We now arrive at the classic lines about a cake left out in the rain, which appears to be causing Harris to have a breakdown. “I don’t think that I can take it ‘cause it took so long to bake it and I’ll never have that recipe again. Oh no!” Calm down. It’s just a cake. Bake another one. I know – this song was recorded in the pre-Internet age when finding a cake recipe required one to open a cook book, but come on! This cake can’t be that special if you chose to leave it out during inclement weather.

By the end of verse one we have learned several things: 1) Harris is singing to a girl; 2) Harris irons his striped underwear; 3) a park is melting; 4) if you bake a cake and wish to leave it outside, check The Weather Channel first; and 5) never write a song while you are on an acid trip.

As the song continues it gets more bizarre. The melody changes and Harris threatens us by singing “There will be another song for me, for I will sing it.” Luckily, this other song never became a hit. (And may I add, he is being rather presumptuous by calling his performance on this record “singing.”)

The song clocks in at nearly seven and a half minutes, and though it reached #2 on the US pop charts, most listeners had no idea why Harris was singing about a melting park, ironed underwear and a waterlogged dessert.

Songwriter Webb didn’t understand the confusion. He told Q Magazine that the song is “clearly about a love affair ending, and the person singing it is using the cake and the rain as a metaphor for that.” Clearly. Clear as mudcake.

The love affair was one from Webb’s own life. He and his girlfriend would meet for lunch at MacArthur Park, where there would sometimes be birthday parties, with cake. Their breakup devastated Webb, who wrote “Mac Arthur Park” and “By the Time I Get to Phoenix” based on their relationship. (Bonus trivia – the woman went on to marry Linda Ronstadt’s cousin.)

In 1993, humorist Dave Barry surveyed his readers to find the worst song. The clear winner for Worst Overall Song and Worst Lyrics was “Mac Arthur Park.” Culture critic Joe Queenan disagreed with the results “because ‘Ebony and Ivory’ exists, as do ‘You Don’t Bring Me Flowers,’ ‘Baby, I’m-a Want You,’ ‘Feelings,’ ‘Benny and the Jets,’ ‘Witchy Woman’ and ‘Sussudio,’” adding “On a planet where somebody thought it would be a good idea to write ‘Scenes from an Italian Restaurant,’ the best ‘MacArthur Park’ is ever going to earn in the sucky-song sweepstakes is a tie.”

Good or bad, the song is a classic. A 1968 Grammy winner for Best Arrangement Accompanying Vocalist, the song has been recorded by top artists in diverse genres, including Frank Sinatra, Tony Bennett, Sammy Davis Jr., Liza Minnelli, the Four Tops, Maynard Ferguson, Stan Kenton and Woody Herman. Waylon Jennings’ 1969 version won a Grammy. In 1978, Donna Summer’s rendition became her first #1 pop record and stands as the only US #1 pop song for Jimmy Webb, who also wrote “Wichita Lineman,” “Galveston,” “Worst That Could Happen” and “All I Know.”

It has been rumored that Webb and Harris had a falling out due to the song’s success. Harris promised Webb his Rolls Royce if the song went top ten. When the record did, Harris offered Webb a different Rolls Royce. It is because of this that people named Richard are often called Dick. Allegedly, the pair stopped speaking.

Ringo + Harris 2014-08-15 12.17
Today Jimmy Webb turns 68 years old. Hopefully he’s somewhere celebrating with a nice piece of wet cake. We kick off our weekly dance party with Donna Summer’s version of “MacArthur Park,” which she, like Harris, insists on calling “MacArthur’s Park” for the duration of the song.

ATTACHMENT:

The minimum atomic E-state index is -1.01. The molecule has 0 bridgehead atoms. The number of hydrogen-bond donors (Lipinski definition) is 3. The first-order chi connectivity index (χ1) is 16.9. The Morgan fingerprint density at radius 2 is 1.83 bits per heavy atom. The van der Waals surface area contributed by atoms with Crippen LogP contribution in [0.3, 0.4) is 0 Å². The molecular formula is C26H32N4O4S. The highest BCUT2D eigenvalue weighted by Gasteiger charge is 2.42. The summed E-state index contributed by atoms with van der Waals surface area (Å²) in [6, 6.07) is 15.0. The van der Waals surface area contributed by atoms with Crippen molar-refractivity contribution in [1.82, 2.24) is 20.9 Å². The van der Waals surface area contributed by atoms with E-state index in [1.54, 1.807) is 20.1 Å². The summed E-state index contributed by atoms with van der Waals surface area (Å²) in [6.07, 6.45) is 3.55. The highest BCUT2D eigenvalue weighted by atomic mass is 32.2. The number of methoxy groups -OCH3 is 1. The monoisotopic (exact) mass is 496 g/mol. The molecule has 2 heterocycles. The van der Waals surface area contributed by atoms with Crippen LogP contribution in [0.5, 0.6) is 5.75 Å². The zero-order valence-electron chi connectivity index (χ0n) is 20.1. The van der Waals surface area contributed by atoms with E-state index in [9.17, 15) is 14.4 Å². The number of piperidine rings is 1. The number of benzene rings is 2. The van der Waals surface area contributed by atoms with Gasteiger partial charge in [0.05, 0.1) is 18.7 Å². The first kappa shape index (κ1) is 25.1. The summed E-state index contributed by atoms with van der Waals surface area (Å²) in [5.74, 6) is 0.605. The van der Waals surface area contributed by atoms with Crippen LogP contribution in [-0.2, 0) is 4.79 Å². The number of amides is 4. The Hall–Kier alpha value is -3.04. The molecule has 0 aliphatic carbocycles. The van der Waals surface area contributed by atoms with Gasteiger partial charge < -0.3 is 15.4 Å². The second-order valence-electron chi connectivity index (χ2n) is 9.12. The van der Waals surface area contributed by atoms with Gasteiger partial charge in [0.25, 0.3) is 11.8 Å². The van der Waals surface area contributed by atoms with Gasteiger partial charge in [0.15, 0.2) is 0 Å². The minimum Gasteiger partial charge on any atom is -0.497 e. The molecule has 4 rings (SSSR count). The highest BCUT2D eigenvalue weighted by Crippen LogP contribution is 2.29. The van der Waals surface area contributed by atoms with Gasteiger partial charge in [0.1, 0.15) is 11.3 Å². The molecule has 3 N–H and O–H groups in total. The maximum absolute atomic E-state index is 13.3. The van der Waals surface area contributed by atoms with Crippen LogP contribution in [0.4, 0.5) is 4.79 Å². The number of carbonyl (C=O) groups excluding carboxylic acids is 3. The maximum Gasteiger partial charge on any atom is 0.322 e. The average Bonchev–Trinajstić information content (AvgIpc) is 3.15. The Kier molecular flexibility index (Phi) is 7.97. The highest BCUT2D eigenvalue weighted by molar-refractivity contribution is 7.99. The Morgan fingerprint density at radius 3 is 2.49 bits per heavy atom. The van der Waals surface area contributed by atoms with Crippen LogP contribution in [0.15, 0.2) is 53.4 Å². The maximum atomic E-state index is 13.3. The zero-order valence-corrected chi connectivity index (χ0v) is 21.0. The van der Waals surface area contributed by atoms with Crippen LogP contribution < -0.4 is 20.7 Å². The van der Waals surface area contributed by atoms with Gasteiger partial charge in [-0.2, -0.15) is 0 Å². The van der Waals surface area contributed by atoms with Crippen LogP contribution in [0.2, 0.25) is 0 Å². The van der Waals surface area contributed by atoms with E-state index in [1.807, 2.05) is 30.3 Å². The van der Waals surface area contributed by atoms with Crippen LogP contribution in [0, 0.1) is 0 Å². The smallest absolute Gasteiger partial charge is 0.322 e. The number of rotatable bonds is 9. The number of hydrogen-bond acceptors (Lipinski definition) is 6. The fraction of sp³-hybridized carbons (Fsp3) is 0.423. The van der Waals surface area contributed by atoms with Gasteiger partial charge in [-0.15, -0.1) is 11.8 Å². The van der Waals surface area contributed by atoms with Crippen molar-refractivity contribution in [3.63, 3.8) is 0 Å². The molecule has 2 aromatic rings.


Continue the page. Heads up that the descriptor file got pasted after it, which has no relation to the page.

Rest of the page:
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A Sly & The Family Stone Playlist

doggies + Sly 002
Today the musical genius that is Sly Stone turns 71 years old.

On our menu:
“Dance to the Music”
From 1968, Sly & The Family Stone’s first hit single helped launch the “psychedelic soul” sound that was a huge influence on acts such as The Temptations, The Undisputed Truth, War, Parliament and The 5th Dimension. Interestingly, the Family Stone didn’t care for the track, thinking it too commercial.

“Sing a Simple Song”
Sly & The Family Stone drummer Greg Errico said this song isn’t simple at all; it’s actually difficult to play live.

“Runnin’ Away”
“In those days it was the hippies who cut their hair and ran away from the hippy feeling. It’s about how, at a certain time, everybody runs away from something.” – Sly Stone

“Family Affair”
From 1971, this was Sly’s third #1 pop hit and his last top ten.

“Somebody’s Watching You”
A track from 1969, seventeen years after President Truman formed the NSA.

“Hot Fun in the Summertime”
This song contains the lyric “I cloud nine when I want to,” a reference to The Temptations hit song “Cloud Nine,” insinuating that the Motown band was echoing The Family Stone’s vocal style. This single went to #2 on the pop chart, kept from the top spot by The Temptations’ “I Can’t Get Next to You.”

“Don’t Call Me Nigger, Whitey”
And vice versa, per the song. Made more impactful due to the fact that this as one of the first integrated bands (which also had men and women playing major roles).

“If You Want Me to Stay”
The band’s final gold single, from 1973

“Everybody is a Star”
Recorded for an album that was never competed, this song, along with “Hot Fun in the Summertime” and “Thank You (Falettinme Be Mice Elf Agin),” was included on a 1970 Greatest Hits set from the band.

“Stand!”
“In the end you’ll still be you, one that’s done all the things you set out to do”

“I Want to Take You Higher”
Released as the b-side of the “Stand!” single, the band’s incendiary performance of the tune at Woodstock had their record label release it as a single a-side, becoming another top 40 hit for them.

“Everyday People”
“And so on and so on and scooby doobie doobie.” Has any other song said so much as elegantly?

“Que Sera, Sera”
One of the few cover versions his band recorded

“Thank You (Falettinme Be Mice Elf Agin)”
Hulk Hogan’s daughter Brooke released a cover of this song. It’s not as well known.

“Crazay”
Jesse Johnson, lead guitarist of The Time, brought in Sly to help on this 1986 club hit that went to #2 on the r&b chart.

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Did You Know Sara Bareilles Released An Album This Year?

grammy plaqueI’ve worked on nearly every Grammy compilation release since the first one.

The nominees for the 56th annual Grammy Awards were announced last Friday. The nominations always elicit strong reactions from music fans. I’m pleased with many of the Academy’s selections (Go Kendrick Lamar and Daft Punk!) and puzzled by others (Ed Sheeran is nominated for Best New Artist. Last year he was nominated for Song of the Year. Was he pre-new then?).

Today’s Tunes du Jour playlist consists of some of the tracks that have won Record of the Year. I choose to focus on the positive. I refuse to bash the Grammy voters for when they got it wrong (such as, for example, when they gave Record of the Year to Bobby McFerrin for “Don’t Worry Be Happy.” What the hell was that about? That record won over Tracy Chapman’s “Fast Car.” Are you kidding me?).

Herewith are some of the better Record of the Year winners.